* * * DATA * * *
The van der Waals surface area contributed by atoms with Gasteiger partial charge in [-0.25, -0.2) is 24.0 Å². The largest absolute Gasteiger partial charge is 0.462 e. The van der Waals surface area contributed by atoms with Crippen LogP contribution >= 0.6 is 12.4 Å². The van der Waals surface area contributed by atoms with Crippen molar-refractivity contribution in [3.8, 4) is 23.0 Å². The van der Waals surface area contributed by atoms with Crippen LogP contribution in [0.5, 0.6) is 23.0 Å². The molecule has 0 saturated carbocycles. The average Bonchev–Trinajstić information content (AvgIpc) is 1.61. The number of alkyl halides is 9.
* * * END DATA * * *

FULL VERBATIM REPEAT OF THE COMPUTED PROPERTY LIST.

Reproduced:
The van der Waals surface area contributed by atoms with Gasteiger partial charge in [-0.25, -0.2) is 24.0 Å². The largest absolute Gasteiger partial charge is 0.462 e. The van der Waals surface area contributed by atoms with Crippen LogP contribution >= 0.6 is 12.4 Å². The van der Waals surface area contributed by atoms with Crippen molar-refractivity contribution in [3.8, 4) is 23.0 Å². The van der Waals surface area contributed by atoms with Crippen LogP contribution in [0.5, 0.6) is 23.0 Å². The molecule has 0 saturated carbocycles. The average Bonchev–Trinajstić information content (AvgIpc) is 1.61. The number of alkyl halides is 9.